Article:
When you are ready to use the dough, preheat your oven to 350°F and sprinkle your rolling surface with some spelt flour. Roll your dough out to the desired shape. I made my pizza in a half sheet pan, so it was rolled into a large, thin rectangle. (The dough is very forgiving, so you can piece it together wherever necessary if the rolling doesn’t go too well for you.)

Sprinkle the pan you’ll be baking your pizza in with cornmeal, and then place your dough in the pan. Drizzle the dough with olive oil and then spread it with a thin layer of ricotta cheese (I used about 1 cup total–feel free to use a thicker layer of the ricotta cheese if you like; you could also skip the ricotta and make a more traditional pizza by spreading it with tomato sauce instead).

Spoon the leek asparagus pizza topping(see below) over the ricotta, season with salt and pepper, and bake in your preheated oven for about 30 minutes (you’ll know it’s done when the bottom is lightly browned and the dough appears cooked through; watch for the last few minutes to make sure it does not burn).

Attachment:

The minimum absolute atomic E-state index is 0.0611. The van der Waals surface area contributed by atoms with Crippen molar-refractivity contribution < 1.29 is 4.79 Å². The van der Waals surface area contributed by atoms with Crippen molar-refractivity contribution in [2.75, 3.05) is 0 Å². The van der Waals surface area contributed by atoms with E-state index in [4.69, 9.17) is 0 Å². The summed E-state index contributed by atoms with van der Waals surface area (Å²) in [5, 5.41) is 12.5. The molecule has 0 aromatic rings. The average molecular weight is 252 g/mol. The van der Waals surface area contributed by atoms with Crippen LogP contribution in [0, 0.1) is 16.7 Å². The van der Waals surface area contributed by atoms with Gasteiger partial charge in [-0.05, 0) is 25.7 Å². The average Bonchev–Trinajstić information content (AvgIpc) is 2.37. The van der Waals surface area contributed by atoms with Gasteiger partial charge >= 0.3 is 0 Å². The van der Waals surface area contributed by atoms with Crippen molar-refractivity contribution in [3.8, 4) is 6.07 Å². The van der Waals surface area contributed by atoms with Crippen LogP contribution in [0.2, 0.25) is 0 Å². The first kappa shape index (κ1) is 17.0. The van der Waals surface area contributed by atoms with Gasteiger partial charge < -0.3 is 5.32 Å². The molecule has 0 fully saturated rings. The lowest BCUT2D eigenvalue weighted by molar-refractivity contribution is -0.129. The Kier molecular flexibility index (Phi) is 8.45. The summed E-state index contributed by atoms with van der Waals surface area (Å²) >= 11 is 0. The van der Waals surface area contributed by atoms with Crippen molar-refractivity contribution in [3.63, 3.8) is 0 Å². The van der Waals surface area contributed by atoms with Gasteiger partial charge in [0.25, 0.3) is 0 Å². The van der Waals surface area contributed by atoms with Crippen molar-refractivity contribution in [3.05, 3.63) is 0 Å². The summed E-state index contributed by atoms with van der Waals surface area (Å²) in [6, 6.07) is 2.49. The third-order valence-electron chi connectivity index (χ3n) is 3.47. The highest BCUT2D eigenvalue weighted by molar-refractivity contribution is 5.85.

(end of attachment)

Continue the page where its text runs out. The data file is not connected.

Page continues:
Leek and Asparagus Pizza Topping

Ingredients:
1 bunch leeks, white and green parts only (this is approx. 4 leeks–leeks need to be cleaned very well; I find it best to chop them first, and then place them in a colander and swish them under running water for a few minutes)
2 Tb. olive oil
1 bunch asparagus, chopped (remove and discard/compost tough ends)
Himalayan or sea salt and black pepper

Directions:
Clean and chop the leeks. Heat the olive oil in a large saute pan. Add the leeks, cover, and cook until wilted (about 5 minutes). Uncover and add the chopped asparagus; cook for a few more minutes, just until the asparagus is tender. Remove from the heat, and allow to cool a bit before spooning over the ricotta cheese. Bake as directed above.

yeast-free pizza

These wheat free dark chocolate cupcakes are the among the best healthy chocolate cupcake recipes I have made. Instead of the typically overconsumed and often allergenic wheat flour, they are made with nutritious spelt flour.